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  •  A Range of Rooms in ArchWeek
  • Broadly Classical Architecture - 01
    Broadly Classical Architecture page: 01 | 02 | 03 | [next]

    ArchWeek Image

    LABROUSTE BROUGHT TO LIGHT

    Henri Labrouste is not exactly a household name, even in most architects' households. But an exhibit at New York's Museum of Modern Art through June 24 should help change that.

    The French architect (1801-1875) was educated at the French Academy in Rome, trained in classical architecture, and spent his early career in Paris designing public spectacles, such as the return of Napoleon's ashes to the capital in 1841. Labrouste even designed a tomb for Bonaparte's remains. — Published 2013.0424

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    ArchWeek Image

    CREATING THE KENNEDY CENTER

    The John F. Kennedy Center for the Performing Arts was problematic for the office of architect Edward Durell Stone. At the project's inception as the National Cultural Center, Washington, D.C., had lacked a venue for performing arts commensurate with the city's role in the life of the nation and the world. — Published 2012.0208

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    ArchWeek Image

    STAYING PUT IN STYLE

    There are over 80 million single-family homes in the United States, and it's estimated that 18 million of these are "under water," meaning the mortgage is larger than the value of the house. Millions of families feel trapped, living a life sentence of domestic frustration in homes that do not work for them while being unable to move to solve the problems they confront on a daily basis. — Published 2012.0208

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    ArchWeek Image

    MOSHE SAFDIE BUILDS FOR PEACE

    From the intersection of 23rd Street and Constitution Avenue in Washington, D.C., at a corner of the U.S. National Mall near the Potomac River, the grandeur of the Lincoln Memorial is due south, and war-related memorials to Vietnam veterans, World War II, and George Washington, among others, unfold to the left, southeastward. — Published 2011.1109

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    ArchWeek Image

    STANLEY TIGERMAN: ARCHITECT AS CHAMELEON

    A bedrock belief in the classic theology of modern architecture was that architects always had to be original. Architects were to create a new built world that divested itself from the past, from classical architecture and its decoration, and invent brand-new, innovative buildings. In many ways, for a modern architectural designer, being original could be more important than being good. — Published 2011.1005

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    ArchWeek Image

    THE SAGE GATESHEAD BY NORMAN FOSTER

    At the time the Sage Gateshead opened in 2004, Foster + Partners was often asked by the media whether they had set out to create a new icon for Tyneside — the conurbation that includes Newcastle, Gateshead and adjacent cities on the banks of the River Tyne.

    The architects replied that their overriding intention had been to create a series of spaces that would prove functionally and aesthetically hospitable to a range of carefully specified uses. — Published 2011.0928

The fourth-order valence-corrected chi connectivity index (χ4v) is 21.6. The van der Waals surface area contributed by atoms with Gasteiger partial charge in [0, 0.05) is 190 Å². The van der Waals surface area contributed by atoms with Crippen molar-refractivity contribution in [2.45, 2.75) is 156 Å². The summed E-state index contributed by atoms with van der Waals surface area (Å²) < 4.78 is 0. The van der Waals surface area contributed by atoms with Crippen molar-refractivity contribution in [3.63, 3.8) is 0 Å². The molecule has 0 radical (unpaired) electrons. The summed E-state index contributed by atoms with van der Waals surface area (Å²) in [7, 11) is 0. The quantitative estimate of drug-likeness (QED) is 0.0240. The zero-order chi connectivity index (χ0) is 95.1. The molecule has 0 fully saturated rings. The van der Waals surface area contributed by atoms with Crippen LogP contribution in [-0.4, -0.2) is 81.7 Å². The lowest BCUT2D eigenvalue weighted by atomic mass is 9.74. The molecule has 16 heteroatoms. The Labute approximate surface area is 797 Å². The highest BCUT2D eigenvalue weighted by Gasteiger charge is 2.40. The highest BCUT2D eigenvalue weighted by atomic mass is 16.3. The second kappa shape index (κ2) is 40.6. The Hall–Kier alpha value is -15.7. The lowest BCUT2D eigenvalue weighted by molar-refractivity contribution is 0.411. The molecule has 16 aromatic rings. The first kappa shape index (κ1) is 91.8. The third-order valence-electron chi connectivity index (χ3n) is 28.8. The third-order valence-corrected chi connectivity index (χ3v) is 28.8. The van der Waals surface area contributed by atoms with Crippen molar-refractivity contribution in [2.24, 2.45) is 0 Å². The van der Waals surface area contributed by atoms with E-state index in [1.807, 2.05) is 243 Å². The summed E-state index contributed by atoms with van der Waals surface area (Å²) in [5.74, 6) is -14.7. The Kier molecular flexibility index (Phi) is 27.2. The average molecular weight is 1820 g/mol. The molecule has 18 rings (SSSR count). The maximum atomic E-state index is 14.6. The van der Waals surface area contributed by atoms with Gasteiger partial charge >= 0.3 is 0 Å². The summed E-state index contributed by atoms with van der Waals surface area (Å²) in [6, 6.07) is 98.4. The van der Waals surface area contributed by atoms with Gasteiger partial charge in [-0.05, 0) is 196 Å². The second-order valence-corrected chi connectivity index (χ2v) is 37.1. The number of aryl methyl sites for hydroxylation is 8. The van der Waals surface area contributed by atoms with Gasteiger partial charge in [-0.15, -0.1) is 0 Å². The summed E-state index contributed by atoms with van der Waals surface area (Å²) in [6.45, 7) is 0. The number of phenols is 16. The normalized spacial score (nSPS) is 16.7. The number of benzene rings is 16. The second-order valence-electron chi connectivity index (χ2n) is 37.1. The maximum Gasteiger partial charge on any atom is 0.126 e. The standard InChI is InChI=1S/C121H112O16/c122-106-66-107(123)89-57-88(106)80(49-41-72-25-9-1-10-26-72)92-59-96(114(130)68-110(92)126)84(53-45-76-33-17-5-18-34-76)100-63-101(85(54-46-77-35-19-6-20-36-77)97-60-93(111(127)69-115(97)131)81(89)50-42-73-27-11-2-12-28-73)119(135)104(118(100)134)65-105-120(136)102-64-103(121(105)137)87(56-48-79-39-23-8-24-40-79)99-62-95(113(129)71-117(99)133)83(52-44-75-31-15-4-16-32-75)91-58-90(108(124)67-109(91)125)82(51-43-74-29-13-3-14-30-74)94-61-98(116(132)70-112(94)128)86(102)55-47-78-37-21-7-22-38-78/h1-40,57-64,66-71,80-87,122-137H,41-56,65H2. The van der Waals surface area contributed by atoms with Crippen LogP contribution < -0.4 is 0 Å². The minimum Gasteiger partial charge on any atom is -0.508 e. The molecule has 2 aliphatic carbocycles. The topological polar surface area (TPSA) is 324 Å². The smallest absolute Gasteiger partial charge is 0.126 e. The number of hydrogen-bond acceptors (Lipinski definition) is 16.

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    ArchWeek Image

    TIM ELIASSEN - STRUCTURAL GLAZING PIONEER

    Implementers and enablers are found at the leading edge of any innovative and emergent technology such as structural glass facade (SGF) technology. Prominent among them is Tim Eliassen, a founder of TriPyramid Structures, a company specializing in the design and fabrication of rod and cable rigging systems and their application in SGFs. — Published 2011.0817

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    ArchWeek Image

    PALLADIO AWARDS 2011

    Hurricanes were a primary concern for Michael G. Imber Architects when the firm designed a traditionally styled home for the new Beachtown development in Galveston, Texas.

    Located on the Gulf of Mexico, the vacation-home development combines New Urbanist architecture and planning with systematic fortification against the fierce storms. — Published 2011.0608

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    ArchWeek Image

    GARDEN MEANING

    Let us put an end to the endless disputes between those who think that "anything goes" (what the French call bouillon de culture: a sort of "culture medium" or "broth") and those who are unconditional supporters of a single, unique "good taste." — Published 2011.0413

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    ArchWeek Image

    CREATING THE WASHINGTON METRO

    The Washington, D.C., Metro project established Harry Weese & Associates as the country's foremost architectural designer of rail transit systems, and led to the firm's involvement in the planning and conceptual design of systems in cities in North America and overseas, including Miami, Los Angeles, Dallas, Buffalo, Toronto, and Singapore. Jack Hartray characterized the Metro as the "greatest architectural opportunity" of the 20th century, and Stanley Allan called it the "crown jewel" in the history of the Weese firm's commissions. — Published 2010.1027

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    Broadly Classical Architecture page: 01 | 02 | 03 | [next]

     

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